Halt GIB sale to prevent asset stripping, says Barker
The government should halt the sale of the Green Investment Bank (GIB) to prevent it being broken up and stripped of assets, former energy minister Greg Barker has insisted.
Control over the bank should be retained by ministers at the Department for Business, Energy and Industrial Strategy (BEIS) who have the “right vision” and “understand its value”.
Barker made the comments after the Times reported that Macquarie – the Australian bank which is poised to take over the GIB – has already lined up a series of potential buyers for the GIB’s most valuable assets, which include wind farms and biomass plants.
A source in the financial sector who had been briefed on Macquarie's plans said it "makes sense" for the firm to sell off these assets because it "already has a large portfolio of wind farms and is not active in biomass.”
Barker said the plans heralded a "break up" of the bank. “I have written directly to the [prime minister] to rethink [the] sale of this big Conservative success story”, he added on twitter.
The process of privatising the bank was begun in March by the then business secretary Sajid Javid. He said a "golden share" would be created which would enable the holder – a company formed specially by the government - to reject any changes to the banks’ green ethos.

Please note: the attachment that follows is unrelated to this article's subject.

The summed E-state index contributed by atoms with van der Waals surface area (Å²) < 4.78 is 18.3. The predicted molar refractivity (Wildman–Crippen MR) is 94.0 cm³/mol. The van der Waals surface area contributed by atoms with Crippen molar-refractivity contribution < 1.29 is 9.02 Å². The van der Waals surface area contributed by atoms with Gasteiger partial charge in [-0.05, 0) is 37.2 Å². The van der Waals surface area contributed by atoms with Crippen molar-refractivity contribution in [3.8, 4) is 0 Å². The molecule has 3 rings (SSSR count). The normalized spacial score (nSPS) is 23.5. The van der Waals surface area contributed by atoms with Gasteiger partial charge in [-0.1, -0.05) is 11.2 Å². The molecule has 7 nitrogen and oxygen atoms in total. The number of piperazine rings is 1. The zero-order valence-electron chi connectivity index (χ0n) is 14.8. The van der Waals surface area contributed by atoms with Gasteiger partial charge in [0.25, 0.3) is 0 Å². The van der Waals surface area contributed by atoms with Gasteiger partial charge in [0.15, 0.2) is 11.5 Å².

However, sources close to the GIB told the Times the government will not be able prevent Macquarie from selling off parts of the bank’s portfolio once the deal is complete.
Neither Macquarie nor the GIB were willing to comment on the sale, although Macquarie said in a statement it has “a substantial and longstanding commitment to the renewable energy and clean technology sectors”. A spokesman for BEIS said: “This is a commercially sensitive process and therefore it is inappropriate for us to comment while the process is ongoing."
Since its creation in November 2012, the GIB has invested £2.7 billion in more than 80 green infrastructure projects around the UK.
Last month Scotland’s economy secretary Keith Brown wrote to the UK government to raise concerns that the privatisation of the bank had become “more of a fragmentation or asset stripping process”. He added: “This is deeply troubling considering the vital role that the bank serves in our green economy.”
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